The way I want to detect colors is by using a camera. These can be had for 6–15 euro on eBay, depending on which type you order. The main drawback here is that the electronic interface is much more complex. I can attest to this after having tried to interface with at least 4 different types and only managing to get semi-usable images from one of them. Suffice to say that documentation is often severely lacking, and sample code often does not work. The fact that these camera modules often have over 150 32-bit configuration registers does not help matters. Either way, for now I’ve decided to continue on this path.
Because you get an image instead of a single measurement (such as from a color sensor), it’s my hope that by using basic digital signal processing, I should be able to get a close to 100% correct color recognition rate.
In order to comfortably handle the amount of data a camera produces, you need a much more powerful processor than what one generally sees in DIY projects (i.e. by which I mean an Arduino). Sure, it’s possible, but not while simultaneously handling a touchscreen-driven GUI, PID-controlled motors, and a webserver from the same chip. So, for this project I’m using an STMicro STM32F427 (don’t quote me on that though, can’t check it right now).
Because acquiring a color measurement (whether it’s an image or a reflectivity measurement) should take very little time, I have for now combined this step together with the selection step, which you can also see in the render above.
Finally we come to the sorting step, the last “mechanical” part of the design. From what I had seen in others their designs, moving one M&M to one of six possible bins is a slow process. I definitely wanted to avoid doing this, so split this step into two. Of course, the fastest way is probably to use 5 motors that control “doors” over which each M&M passes and selectively letting them drop into those holes (or a pneumatic equivalent). I didn’t want to use that many motors (or a compressor) though. In my design, first the M&M would be assigned to one of two groups, and in the next step it would be dropped into one of three remaining bins.
The 1-to-2 design seemed like it would be simple enough so I focused on the 1-to-3 instead. The original design for this was strongly influenced by an idea one of my friends, Frederik, came up with. The M&M would fall in a hole and two parallel paddles would guide it to one of three correct outputs. In order to prevent the M&M from slipping through anywhere, the paddles need to be able to shorten and lengthen as required. This is accomplished by having a thick, hollow upper paddle into which a thinner lower paddle slides. The bottom of the lower paddle slides in a horizontal slot, the top of the upper paddle rotates. This mechanism is created twice, once for each of the two groups into which the M&Ms are first divided. I’m sure the renders and pictures will makes everything more clear.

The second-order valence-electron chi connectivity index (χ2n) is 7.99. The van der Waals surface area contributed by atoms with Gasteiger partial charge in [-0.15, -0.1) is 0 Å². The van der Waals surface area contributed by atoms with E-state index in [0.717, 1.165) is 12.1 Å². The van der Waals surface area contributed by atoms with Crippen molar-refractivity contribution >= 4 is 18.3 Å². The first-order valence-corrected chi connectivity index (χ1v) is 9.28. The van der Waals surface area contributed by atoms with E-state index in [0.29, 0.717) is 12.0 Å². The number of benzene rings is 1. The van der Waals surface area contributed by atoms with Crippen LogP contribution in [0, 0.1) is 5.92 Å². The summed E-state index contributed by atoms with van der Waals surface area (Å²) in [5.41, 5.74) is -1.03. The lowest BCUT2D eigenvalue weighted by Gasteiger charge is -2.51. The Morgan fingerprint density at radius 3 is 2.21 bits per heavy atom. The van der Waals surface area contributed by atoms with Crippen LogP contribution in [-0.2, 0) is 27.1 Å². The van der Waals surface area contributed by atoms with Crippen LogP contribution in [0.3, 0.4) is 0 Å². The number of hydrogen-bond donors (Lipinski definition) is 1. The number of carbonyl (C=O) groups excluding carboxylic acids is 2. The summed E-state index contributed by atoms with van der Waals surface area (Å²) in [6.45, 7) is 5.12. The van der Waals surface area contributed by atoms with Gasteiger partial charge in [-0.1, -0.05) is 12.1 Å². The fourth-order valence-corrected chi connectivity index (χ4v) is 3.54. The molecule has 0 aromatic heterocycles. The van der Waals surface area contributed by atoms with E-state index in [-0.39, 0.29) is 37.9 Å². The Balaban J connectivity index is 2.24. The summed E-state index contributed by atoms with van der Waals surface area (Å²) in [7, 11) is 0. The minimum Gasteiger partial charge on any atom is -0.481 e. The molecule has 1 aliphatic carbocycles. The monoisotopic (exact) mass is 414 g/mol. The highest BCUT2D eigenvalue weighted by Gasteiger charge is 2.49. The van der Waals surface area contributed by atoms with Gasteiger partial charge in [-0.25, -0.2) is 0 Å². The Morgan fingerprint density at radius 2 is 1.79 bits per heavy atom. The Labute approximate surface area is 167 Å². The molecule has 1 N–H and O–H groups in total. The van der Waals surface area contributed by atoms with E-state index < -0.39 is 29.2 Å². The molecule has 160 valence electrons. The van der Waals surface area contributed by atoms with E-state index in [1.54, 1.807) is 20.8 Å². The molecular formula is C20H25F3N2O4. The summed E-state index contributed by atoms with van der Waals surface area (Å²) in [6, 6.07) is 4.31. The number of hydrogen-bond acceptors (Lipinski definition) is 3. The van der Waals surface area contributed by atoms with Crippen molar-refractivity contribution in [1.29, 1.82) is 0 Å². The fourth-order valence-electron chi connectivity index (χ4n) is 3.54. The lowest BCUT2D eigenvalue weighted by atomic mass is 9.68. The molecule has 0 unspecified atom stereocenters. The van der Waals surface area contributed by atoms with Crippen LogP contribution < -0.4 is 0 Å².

The problem with, and ultimately the demise of, this design is the way I had to fabricate it. I didn’t want to spend hundreds of euros on prototypes, so my main “fabrication” tool at this stage is a laser cutter. Unfortunately, laser cutters don’t cut straight through a material, because the laser beam gets deflected and, more importantly, defocused as it cuts deeper into the material. This meant that the angles of various bearing surfaces weren’t nearly as straight as they should have been, which generated lots of friction in this small design.
Manually moving the prototype worked, but due to friction it didn’t work with the micro-servos I had on hand. I updated the design to use lots of miniature bearings, and added a gearbox to speed up the movement of the paddles. However, I ran into the same friction-related problem again. On top of that, the design was a nightmare to assemble. Time to search for better options!
Version two of the mechanism was born when I realized one can also use a rotating disc to create a “1-to-3” sorter. However, as opposed to the previous version, in this case the top of the sorter has 3 opening and the bottom only one. The left and right top openings curve towards the center opening in the bottom. And M&M falls into the curved opening in the top and is then guided to wherever the bottom opening is located. By optimizing this some more, you eventually end up with a funnel divided into two parts (one for each of the two groups of M&Ms).
There’s many advantages to this design. First of all, there shouldn’t be any friction, since the funnel can rest of the driving motor’s axis. The funnel is very light, so that shouldn’t pose any problems, and if it does, one can always add an axial bearing on the other side for some extra support and rigidity. It’s also very fast: no matter what bin an M&M needs to end up in, the funnel only needs to be rotated by maximum 60 degrees.
You can make a drawing to verify, but it’s also possible to see this mathematically. One step of the funnel equals 60 degrees (180 degrees / 3). Half a turn equals 3 steps and changes nothing, since the funnel is symmetrical. Therefore, you are basically working in a system modulo 3. Let’s say the funnel is currently on position , and you need to get to position . The number of steps you need to move is such that can never be higher than 1 because of the modulo operation. Fast :)!